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Conflict Minerals Disclosure Requirement

The U.S. Securities and Exchange Commission (“SEC”) has published a final rule implementing Section 1502 of the Dodd-Frank Wall Street Reform and Consumer Protection Act (“Dodd-Frank Act”) relating to “conflict minerals” from the Democratic Republic of Congo (“DRC”).

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U.S. Trade Representative Cancels Anticipated Modifications To 100% Tariff List Covering Certain Eu-Origin Goods

In 1999, the WTO Dispute Settlement Body authorized the United States to impose increased tariffs on EU products up to a total annual trade value of $116.8 million. Pursuant to this authorization, the US created a "retaliation" list subjecting certain EU goods to a 100% ad valorem tariff rate. In January 2009, the US Trade Representative announced modifications to the 100% tariff list--these amendments included adding additional goods to the list, while removing others. The effective date of the modifications was initially scheduled for March 23, 2009. To permit additional time for resolution of the trade dispute through negotiations, the effective date was delayed until May 9, 2009, although the scheduled removal of certain items was effected. Prior to the final changes being implemented, however, the US and EU have reached a provisional agreement under which the US will not modify the current list of EU products subject to the 100% tariffs.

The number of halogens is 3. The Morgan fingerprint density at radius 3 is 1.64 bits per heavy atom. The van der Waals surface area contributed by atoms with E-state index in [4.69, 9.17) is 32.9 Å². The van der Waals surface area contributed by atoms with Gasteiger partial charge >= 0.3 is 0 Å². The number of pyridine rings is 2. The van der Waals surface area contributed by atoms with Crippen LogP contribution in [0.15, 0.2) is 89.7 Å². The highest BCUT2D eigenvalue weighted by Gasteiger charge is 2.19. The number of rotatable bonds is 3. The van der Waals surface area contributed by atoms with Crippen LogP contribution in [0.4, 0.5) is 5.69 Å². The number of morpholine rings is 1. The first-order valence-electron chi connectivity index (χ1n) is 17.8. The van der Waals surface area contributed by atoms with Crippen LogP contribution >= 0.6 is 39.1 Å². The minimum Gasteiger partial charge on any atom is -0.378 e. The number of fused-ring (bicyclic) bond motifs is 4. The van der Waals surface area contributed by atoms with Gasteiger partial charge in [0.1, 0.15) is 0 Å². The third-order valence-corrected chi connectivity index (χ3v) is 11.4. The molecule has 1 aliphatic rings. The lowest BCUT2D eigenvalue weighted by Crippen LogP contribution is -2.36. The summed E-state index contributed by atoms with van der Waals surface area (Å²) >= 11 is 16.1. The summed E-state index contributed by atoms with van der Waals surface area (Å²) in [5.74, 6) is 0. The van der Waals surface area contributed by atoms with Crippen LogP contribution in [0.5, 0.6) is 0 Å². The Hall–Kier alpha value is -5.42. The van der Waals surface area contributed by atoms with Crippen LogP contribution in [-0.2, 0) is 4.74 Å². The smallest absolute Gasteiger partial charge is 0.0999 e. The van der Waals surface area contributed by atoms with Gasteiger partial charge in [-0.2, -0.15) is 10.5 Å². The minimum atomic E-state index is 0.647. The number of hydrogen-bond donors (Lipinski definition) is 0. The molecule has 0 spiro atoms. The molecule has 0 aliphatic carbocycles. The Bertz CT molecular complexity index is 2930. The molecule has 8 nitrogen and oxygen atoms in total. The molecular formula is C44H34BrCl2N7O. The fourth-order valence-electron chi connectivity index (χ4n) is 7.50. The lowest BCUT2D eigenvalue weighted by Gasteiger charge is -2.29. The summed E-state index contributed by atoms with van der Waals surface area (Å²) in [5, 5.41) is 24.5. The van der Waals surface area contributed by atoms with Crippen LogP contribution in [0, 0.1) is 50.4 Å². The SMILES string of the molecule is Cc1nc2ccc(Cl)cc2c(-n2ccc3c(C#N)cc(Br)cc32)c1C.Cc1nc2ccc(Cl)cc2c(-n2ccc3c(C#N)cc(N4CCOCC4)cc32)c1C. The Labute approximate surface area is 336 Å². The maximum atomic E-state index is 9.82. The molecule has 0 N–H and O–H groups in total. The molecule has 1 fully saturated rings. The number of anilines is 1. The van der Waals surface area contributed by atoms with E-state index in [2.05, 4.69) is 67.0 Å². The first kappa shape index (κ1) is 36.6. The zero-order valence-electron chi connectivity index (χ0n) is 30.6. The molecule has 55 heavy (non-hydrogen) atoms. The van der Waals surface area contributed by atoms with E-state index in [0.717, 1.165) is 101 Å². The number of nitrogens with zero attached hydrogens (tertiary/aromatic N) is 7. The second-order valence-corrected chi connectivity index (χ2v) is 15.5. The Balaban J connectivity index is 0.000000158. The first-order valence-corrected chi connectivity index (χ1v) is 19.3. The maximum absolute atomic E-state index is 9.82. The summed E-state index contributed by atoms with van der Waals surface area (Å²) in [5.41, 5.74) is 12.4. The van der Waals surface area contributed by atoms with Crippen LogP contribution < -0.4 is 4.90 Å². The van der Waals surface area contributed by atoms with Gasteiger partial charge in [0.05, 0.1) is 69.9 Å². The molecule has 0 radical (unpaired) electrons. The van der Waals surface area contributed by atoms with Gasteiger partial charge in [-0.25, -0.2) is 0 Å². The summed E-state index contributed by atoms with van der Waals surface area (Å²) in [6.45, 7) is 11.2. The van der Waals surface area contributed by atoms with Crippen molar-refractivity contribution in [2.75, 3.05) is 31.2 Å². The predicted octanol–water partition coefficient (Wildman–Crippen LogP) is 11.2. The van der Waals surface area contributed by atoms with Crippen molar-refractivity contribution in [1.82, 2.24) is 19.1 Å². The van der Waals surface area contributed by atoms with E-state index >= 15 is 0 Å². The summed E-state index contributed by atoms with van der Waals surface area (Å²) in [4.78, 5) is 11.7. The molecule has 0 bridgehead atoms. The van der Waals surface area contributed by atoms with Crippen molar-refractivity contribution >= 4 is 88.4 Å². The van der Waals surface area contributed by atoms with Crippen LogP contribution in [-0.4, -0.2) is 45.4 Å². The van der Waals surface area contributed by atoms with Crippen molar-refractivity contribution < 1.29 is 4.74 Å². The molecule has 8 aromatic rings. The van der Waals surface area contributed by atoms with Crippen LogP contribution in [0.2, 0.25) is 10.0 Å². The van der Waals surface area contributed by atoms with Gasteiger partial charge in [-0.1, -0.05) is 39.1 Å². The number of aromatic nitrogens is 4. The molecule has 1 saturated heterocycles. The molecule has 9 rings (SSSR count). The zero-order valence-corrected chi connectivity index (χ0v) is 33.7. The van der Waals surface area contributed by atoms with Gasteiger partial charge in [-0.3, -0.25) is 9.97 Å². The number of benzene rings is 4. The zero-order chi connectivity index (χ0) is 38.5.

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Customs Issues for the Fashion Industry

On Wednesday, September 5, 2012, Frances P. Hadfield will be presenting at a CLE panel sponsored by the New York County Lawyers’ Association (NYCLA) regarding customs issues for the Fashion Industry.

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Toxics in Packaging

Recently, major retailers have begun requesting certifications from vendors confirming that their products comply with the “Toxics in Packaging Laws.” These laws, enacted in nineteen states,[1] prohibit the intentional use of any amount of lead, cadmium, mercury, or hexavalent chromium in packaging or individual packaging components, such as inks and labels. In addition, total concentration levels of unintended or incidental regulated metals in a package or packaging component are limited to less than 100 parts per million (0.01%) by weight. Generally, these materials appear in plastic packaging but may appear in other materials particularly through coatings and pigments. The restrictions imposed by these state laws are distinct from other federal lead limits such as those established by the Consumer Product Safety Improvement Act of 2008.

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President Signs Legislation Impacting AGOA, DR-CAFTA and Burma

On August 10, 2012, the President signed H.R. 5986 into law. Highlights of the new law include the following:

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